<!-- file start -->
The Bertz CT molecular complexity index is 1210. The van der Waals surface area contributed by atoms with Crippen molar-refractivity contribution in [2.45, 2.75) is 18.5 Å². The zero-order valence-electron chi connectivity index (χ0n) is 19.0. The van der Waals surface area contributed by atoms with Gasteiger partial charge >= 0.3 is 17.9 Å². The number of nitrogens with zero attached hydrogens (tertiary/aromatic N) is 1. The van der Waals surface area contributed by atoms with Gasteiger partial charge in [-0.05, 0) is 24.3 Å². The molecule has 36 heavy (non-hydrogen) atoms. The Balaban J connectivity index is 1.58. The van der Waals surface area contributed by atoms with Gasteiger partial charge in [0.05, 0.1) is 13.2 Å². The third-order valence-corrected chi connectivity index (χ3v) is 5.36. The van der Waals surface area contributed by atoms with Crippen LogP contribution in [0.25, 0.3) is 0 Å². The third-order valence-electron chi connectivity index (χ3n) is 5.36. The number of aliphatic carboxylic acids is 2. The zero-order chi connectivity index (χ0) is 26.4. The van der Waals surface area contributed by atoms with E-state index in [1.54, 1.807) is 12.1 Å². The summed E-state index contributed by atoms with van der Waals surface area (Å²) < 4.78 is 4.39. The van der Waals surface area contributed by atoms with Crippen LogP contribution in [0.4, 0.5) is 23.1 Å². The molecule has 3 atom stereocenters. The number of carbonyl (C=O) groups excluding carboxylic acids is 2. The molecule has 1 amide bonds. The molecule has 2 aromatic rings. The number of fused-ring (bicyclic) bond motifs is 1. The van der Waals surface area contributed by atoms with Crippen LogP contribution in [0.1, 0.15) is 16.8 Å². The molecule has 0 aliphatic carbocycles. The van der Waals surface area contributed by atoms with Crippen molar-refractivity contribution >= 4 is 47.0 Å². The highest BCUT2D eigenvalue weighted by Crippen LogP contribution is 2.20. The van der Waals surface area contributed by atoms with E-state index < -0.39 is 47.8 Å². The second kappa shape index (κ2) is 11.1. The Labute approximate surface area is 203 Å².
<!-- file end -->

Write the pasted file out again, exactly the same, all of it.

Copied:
The Bertz CT molecular complexity index is 1210. The van der Waals surface area contributed by atoms with Crippen molar-refractivity contribution in [2.45, 2.75) is 18.5 Å². The zero-order valence-electron chi connectivity index (χ0n) is 19.0. The van der Waals surface area contributed by atoms with Gasteiger partial charge >= 0.3 is 17.9 Å². The number of nitrogens with zero attached hydrogens (tertiary/aromatic N) is 1. The van der Waals surface area contributed by atoms with Gasteiger partial charge in [-0.05, 0) is 24.3 Å². The molecule has 36 heavy (non-hydrogen) atoms. The Balaban J connectivity index is 1.58. The van der Waals surface area contributed by atoms with Gasteiger partial charge in [0.05, 0.1) is 13.2 Å². The third-order valence-corrected chi connectivity index (χ3v) is 5.36. The van der Waals surface area contributed by atoms with Crippen LogP contribution in [0.25, 0.3) is 0 Å². The third-order valence-electron chi connectivity index (χ3n) is 5.36. The number of aliphatic carboxylic acids is 2. The zero-order chi connectivity index (χ0) is 26.4. The van der Waals surface area contributed by atoms with E-state index in [1.54, 1.807) is 12.1 Å². The summed E-state index contributed by atoms with van der Waals surface area (Å²) < 4.78 is 4.39. The van der Waals surface area contributed by atoms with Crippen LogP contribution in [0.4, 0.5) is 23.1 Å². The molecule has 3 atom stereocenters. The number of carbonyl (C=O) groups excluding carboxylic acids is 2. The molecule has 1 amide bonds. The molecule has 2 aromatic rings. The number of fused-ring (bicyclic) bond motifs is 1. The van der Waals surface area contributed by atoms with Crippen LogP contribution in [0.1, 0.15) is 16.8 Å². The molecule has 0 aliphatic carbocycles. The van der Waals surface area contributed by atoms with Crippen molar-refractivity contribution >= 4 is 47.0 Å². The highest BCUT2D eigenvalue weighted by Crippen LogP contribution is 2.20. The van der Waals surface area contributed by atoms with E-state index < -0.39 is 47.8 Å². The second kappa shape index (κ2) is 11.1. The Labute approximate surface area is 203 Å².